In addition, at the top of the hill, adjacent to where the bluff gave way, workers began the process of removing empty ammonia storage tanks, Manthey said. Utility tests showed the foundation for those tanks has not budged since the collapse, but the utility decided to move the tanks out of concern for the safety of workers handling the cleanup of ash and debris on the slope, Manthey said.

The tanks were built to supply ammonia, which will be used to help scrub pollutants that would otherwise go up the power plant's smokestack. No determination has been made yet as to where on the power plant site those tanks and piping system will be rebuilt, he said.

The Sierra Club this week took the first step toward suing We Energies for violations of state environmental laws in the bluff collapse and discharge of coal ash to the lake.

The group's notice of intent to sue alleges that the pollutants in the coal ash now in the lake "pose and imminent and substantial endangerment to human health and the environment."

After the test results were released, Manthey said the DNR tests demonstrate there was no threat to public health or safety.

We Energies is asking lakeshore residents who find tools or other debris washed ashore to call a hotline. The hotline number is (877) 380-0522.

This site uses Facebook comments to make it easier for you to contribute. If you see a comment you would like to flag for spam or abuse, click the "x" in the upper right of it. By posting, you agree to our Terms of Use.

Suburban News Roundup

E-mail Newsletter

Your link to the biggest stories in the suburbs delivered Thursday mornings.

Enter your e-mail address above and click "Sign Up Now!" to begin receiving your e-mail newsletter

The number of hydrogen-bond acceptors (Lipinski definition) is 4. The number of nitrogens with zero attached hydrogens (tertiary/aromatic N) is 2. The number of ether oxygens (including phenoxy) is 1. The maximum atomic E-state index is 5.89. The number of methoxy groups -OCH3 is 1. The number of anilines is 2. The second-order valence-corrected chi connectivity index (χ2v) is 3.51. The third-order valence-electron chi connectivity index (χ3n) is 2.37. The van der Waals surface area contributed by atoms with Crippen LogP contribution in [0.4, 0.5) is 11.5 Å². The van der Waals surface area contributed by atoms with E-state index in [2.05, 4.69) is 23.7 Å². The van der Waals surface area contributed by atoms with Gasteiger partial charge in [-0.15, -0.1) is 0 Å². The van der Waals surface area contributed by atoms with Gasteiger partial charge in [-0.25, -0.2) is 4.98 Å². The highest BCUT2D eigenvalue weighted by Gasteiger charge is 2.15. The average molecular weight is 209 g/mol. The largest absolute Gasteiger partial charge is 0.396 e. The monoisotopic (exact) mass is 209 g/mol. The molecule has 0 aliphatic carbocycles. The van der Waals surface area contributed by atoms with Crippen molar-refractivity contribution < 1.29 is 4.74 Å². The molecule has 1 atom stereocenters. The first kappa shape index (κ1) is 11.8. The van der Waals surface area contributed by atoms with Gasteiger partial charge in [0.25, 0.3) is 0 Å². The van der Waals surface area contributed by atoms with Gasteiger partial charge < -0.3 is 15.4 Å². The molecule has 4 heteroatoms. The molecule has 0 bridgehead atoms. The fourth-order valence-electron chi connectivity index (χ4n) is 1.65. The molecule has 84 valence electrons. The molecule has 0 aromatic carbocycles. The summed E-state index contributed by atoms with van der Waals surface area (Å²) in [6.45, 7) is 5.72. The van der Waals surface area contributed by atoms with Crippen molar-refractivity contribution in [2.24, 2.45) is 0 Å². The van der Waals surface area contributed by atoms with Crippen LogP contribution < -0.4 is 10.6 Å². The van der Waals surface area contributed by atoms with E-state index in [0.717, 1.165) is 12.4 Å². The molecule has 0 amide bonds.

Get the Newsletter!

Login or Register to manage all your newsletter preferences.

Community Watch

» Plans for Alyson Dudek ice skating center move forward with donation 11/25

» Missing Franklin man found dead on Nov. 24 near Oak Leaf Bike Trail 11/25

» Police identify body found near bike trail as missing Franklin man 11/25

» Oak Creek girls basketball team looks to dominate with depth 11/24

» Wisconsin DOT: South 27th Street is open for business during holiday season 11/24

» Meijer to provide food for Oak Creek's annual 'Evening of Blessings' 11/24

» Greendale School Board Academy to be held for prospective spring election candidates 11/24

» Franklin girls basketball team has talent, looks for depth 11/24

» Oak Creek pulls away late to beat Brookfield Central, 59-46 11/21

» Oak Creek 8th graders 'view the world' as journalists in writing unit, 4 essays to be posted online 11/19

» Updated state championship game rankings of area prep football teams and players 11/19

» Franklin's $37 million budget has no tax change 11/18

» Rawson Avenue closure beginning Nov. 18 11/18

» Cudahy man found dead near hunting tree stand in Adams County 11/18

» Greendale trustees raise tax levy 1 percent, bump up budget by 45 percent to construct fire station 11/18

» Coming off good season, will Oak Creek football team dare to be great? 11/17

» Nine Oak Creek athletes sign letters of intent 11/17

» Franklin, Oak Creek swimmers finish well at state 11/17

» Hales Corners Chamber of Commerce to host social on Nov. 24 11/17

» Oak Creek Culver's to host annual Kids2Kids Toy Drive 11/16

» Hales Corners 2016 proposed budget sees 'nominal increase' 11/16

» Legacy Spa & Salon to host networking event on Nov. 7 in Hales Corners 11/16

» Greendale's first fire engine, which entered service in 1938, returns home 11/16

» Videos: Arrowhead stuns Franklin in epic football finish 11/14

» Resident invited to special Packers event after solving Associated Bank's 'turf search' in Oak Creek 11/13

View All Posts Got a tip? Welcome rss



Local Business Directory